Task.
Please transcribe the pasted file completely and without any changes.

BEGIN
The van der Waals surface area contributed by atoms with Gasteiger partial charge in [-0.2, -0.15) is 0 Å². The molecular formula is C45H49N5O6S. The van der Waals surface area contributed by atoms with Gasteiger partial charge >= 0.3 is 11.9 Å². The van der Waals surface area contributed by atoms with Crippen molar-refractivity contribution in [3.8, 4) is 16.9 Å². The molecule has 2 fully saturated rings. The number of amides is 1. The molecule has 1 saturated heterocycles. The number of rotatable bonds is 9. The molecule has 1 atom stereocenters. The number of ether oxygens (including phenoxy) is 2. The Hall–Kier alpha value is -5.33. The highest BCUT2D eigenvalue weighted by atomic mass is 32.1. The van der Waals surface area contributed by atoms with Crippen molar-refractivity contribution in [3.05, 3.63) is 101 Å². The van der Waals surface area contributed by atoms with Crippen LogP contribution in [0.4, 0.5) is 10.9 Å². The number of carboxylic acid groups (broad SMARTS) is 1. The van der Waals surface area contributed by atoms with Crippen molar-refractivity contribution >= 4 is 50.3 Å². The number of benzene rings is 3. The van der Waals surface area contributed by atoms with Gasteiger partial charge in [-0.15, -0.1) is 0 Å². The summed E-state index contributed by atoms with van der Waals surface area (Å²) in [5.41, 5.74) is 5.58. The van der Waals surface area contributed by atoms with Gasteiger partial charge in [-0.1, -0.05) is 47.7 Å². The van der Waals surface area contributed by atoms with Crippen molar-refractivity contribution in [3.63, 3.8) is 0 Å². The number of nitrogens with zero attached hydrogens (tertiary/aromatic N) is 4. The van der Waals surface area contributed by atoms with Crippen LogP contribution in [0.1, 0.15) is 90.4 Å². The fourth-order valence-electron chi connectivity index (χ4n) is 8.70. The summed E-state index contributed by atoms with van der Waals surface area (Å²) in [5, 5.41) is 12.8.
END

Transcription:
The van der Waals surface area contributed by atoms with Gasteiger partial charge in [-0.2, -0.15) is 0 Å². The molecular formula is C45H49N5O6S. The van der Waals surface area contributed by atoms with Gasteiger partial charge >= 0.3 is 11.9 Å². The van der Waals surface area contributed by atoms with Crippen molar-refractivity contribution in [3.8, 4) is 16.9 Å². The molecule has 2 fully saturated rings. The number of amides is 1. The molecule has 1 saturated heterocycles. The number of rotatable bonds is 9. The molecule has 1 atom stereocenters. The number of ether oxygens (including phenoxy) is 2. The Hall–Kier alpha value is -5.33. The highest BCUT2D eigenvalue weighted by atomic mass is 32.1. The van der Waals surface area contributed by atoms with Crippen molar-refractivity contribution in [3.05, 3.63) is 101 Å². The van der Waals surface area contributed by atoms with Crippen LogP contribution in [0.4, 0.5) is 10.9 Å². The number of carboxylic acid groups (broad SMARTS) is 1. The van der Waals surface area contributed by atoms with Crippen molar-refractivity contribution >= 4 is 50.3 Å². The number of benzene rings is 3. The van der Waals surface area contributed by atoms with Gasteiger partial charge in [-0.15, -0.1) is 0 Å². The summed E-state index contributed by atoms with van der Waals surface area (Å²) in [5.41, 5.74) is 5.58. The van der Waals surface area contributed by atoms with Gasteiger partial charge in [-0.1, -0.05) is 47.7 Å². The van der Waals surface area contributed by atoms with Crippen molar-refractivity contribution in [3.63, 3.8) is 0 Å². The number of nitrogens with zero attached hydrogens (tertiary/aromatic N) is 4. The van der Waals surface area contributed by atoms with Crippen LogP contribution in [0.1, 0.15) is 90.4 Å². The fourth-order valence-electron chi connectivity index (χ4n) is 8.70. The summed E-state index contributed by atoms with van der Waals surface area (Å²) in [5, 5.41) is 12.8.